As the Exodus conflict comes to an end, Christos Gage cements the books new direction. There are a lot of elements here that work well and the whole book is fun, even when the emotional moments are ramped up.
Gage does an impressive feat of balancing action, melodrama and plot and in doing so the book yet again feels like a “classic” X-book. A familiar foe, internal team conflict and impressive visuals allow Legacy to stand out from the crowd. It may not be the wacky Wolverine and the X-Men or the clinical Uncanny X-Men, but it does something those books don’t. It brings a sense of familiarity, as if these stories are from a time gone by. It lives up to it’s name and much like Carey’s run on the book it is filled with X-History. But for all the sense of fun and nostalgia it still manages to stay connected with the rest of the franchise as the main conflict between Wolverine and Rogue stems from recent events.
But even with the bubbling tensions between the two, it is the X-kids that steal the show. It genuinely feels like the first time the kids have actually had a discussion with the adults about the reasons for staying on Utopia. It is a powerful moment as the kids throw out some home truths, as they recount the fact that 45 mutant children were killed in the school before it was blown up and counter Rogue’s naive viewpoint. It may not be Gage’s intention, but it would seem that he might actually support team Cyclops if the kid’s dialogue and general treatment of Wolverine is anything to go by. And that is why it’s so interesting; it feels like a different approach. No longer is Wolverine seen as the fun headmaster out to protect the kids, he is a stubborn and petty man concerned only with making sure Cyclops is not proved right. His reactions to Rogue are over the top but they actually work. This is a side of Wolverine that is utterly compelling, so often he is portrayed simply as a bad ass. It’s refreshing to see a different take.
The only real stumbling blocks for the issue are Rachel Grey and the lack of other main characters. Apart from Rogue, they don’t really get much to do other than fight. Gambit does have more to say here, which is a step up from recent issues, but the rest sort of become visuals rather than characters. But with Wolverine taking up such a large portion of the overall plot and the fantastic addition of Hope and the X-kids, it doesn’t damage the flow of the book. It is merely a minor annoyance. Rachel Grey just continues to be somewhat of a problem though as here scenes often seem forced. The Rogue/Rachel scene just doesn’t work, as there friendship isn’t believable. This is mainly due to the fact that Carey didn’t handle her sudden reappearance too well and that Rachel has never really been associated heavily with Rogue. The scene just seems off.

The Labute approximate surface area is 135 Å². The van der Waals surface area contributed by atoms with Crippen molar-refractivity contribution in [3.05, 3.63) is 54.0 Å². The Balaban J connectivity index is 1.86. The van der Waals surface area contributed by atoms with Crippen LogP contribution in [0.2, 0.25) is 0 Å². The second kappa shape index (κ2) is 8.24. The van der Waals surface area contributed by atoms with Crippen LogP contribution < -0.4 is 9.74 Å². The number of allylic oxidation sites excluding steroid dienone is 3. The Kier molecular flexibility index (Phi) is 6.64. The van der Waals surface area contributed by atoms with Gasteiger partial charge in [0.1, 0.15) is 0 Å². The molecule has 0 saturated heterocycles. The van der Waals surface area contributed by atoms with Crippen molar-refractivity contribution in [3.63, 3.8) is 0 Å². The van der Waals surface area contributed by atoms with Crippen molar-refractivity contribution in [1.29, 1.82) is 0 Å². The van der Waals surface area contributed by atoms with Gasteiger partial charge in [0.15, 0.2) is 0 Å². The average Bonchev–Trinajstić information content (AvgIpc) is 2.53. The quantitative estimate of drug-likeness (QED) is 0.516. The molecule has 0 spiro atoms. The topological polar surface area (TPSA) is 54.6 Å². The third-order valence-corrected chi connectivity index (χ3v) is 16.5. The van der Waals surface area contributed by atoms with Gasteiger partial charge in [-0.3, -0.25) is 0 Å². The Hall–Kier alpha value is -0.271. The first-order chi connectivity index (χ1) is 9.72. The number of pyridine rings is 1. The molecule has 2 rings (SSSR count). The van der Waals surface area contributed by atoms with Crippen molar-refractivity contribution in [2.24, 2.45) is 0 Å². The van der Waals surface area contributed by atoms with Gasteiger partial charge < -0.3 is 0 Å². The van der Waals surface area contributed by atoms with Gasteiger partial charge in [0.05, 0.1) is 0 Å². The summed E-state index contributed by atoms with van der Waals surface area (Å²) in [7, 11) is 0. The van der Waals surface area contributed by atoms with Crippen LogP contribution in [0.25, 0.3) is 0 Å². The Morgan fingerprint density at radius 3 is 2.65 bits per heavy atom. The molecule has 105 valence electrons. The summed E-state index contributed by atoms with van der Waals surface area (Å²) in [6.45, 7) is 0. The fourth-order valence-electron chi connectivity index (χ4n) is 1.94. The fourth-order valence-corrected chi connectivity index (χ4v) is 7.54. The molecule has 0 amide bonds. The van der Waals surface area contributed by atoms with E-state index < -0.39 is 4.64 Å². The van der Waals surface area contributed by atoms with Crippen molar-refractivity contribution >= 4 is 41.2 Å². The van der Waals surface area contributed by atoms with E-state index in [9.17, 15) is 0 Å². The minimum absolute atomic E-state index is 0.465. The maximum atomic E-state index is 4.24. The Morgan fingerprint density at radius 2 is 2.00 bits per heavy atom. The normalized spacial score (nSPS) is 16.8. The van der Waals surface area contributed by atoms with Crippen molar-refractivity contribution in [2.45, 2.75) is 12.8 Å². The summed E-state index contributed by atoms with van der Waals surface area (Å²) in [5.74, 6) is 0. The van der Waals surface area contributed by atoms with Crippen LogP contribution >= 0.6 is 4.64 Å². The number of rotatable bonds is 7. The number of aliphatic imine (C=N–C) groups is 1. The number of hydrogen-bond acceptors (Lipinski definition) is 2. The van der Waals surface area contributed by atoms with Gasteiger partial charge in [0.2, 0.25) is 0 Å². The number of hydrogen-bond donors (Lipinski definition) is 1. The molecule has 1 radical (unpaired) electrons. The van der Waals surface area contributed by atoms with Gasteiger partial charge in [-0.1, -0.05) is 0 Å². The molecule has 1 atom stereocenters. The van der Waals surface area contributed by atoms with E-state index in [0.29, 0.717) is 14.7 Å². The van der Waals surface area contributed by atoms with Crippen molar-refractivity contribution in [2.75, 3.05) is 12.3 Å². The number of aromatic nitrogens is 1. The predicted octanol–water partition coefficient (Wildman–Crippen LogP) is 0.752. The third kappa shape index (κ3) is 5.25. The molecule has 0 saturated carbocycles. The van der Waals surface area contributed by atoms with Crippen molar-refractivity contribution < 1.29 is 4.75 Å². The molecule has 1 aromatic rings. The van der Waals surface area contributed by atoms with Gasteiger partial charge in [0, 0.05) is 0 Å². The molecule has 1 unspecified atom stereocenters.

Unlike David Baldeon’s art which continues to shine. The cartoony style has really bonded with the script to create an impressive package. His Wolverine is great as he depicts him permanently chewing a wasp. This grumpy demeanor really does wonders for the script and actually makes Wolverine seem like a angry old man, which is quite fun. The fight with Exodus is once again kinetic, clean and well detailed. Each blow has weight and the splash page of the team about to attack is a striking image. With this issue Baldeon has proven that he can do over-the-top action and small character moments with the same deft skill. Rogue is emotive, which is a necessity for this book. The rest of the cast fluctuates in some places, but on the whole they are just as expressive. However the curse of the energy signature strikes again as they seem unnecessary in certain environments; the Rogue/Rachel scene for example.
But even though it has a few minor blips, the book on the whole is a great read. Its full of melodrama, action and even moral reasoning (if only slight). Gage has gone down an interesting path here as he continues to force a wedge between one time bosom-buddies Rogue and Wolverine. It isn’t what anyone would have expected from this book when it was announced to be on Wolverine’s side. It is this conflict that makes it fascinating and it is its colorful nostalgic tinge essence, which makes it fun.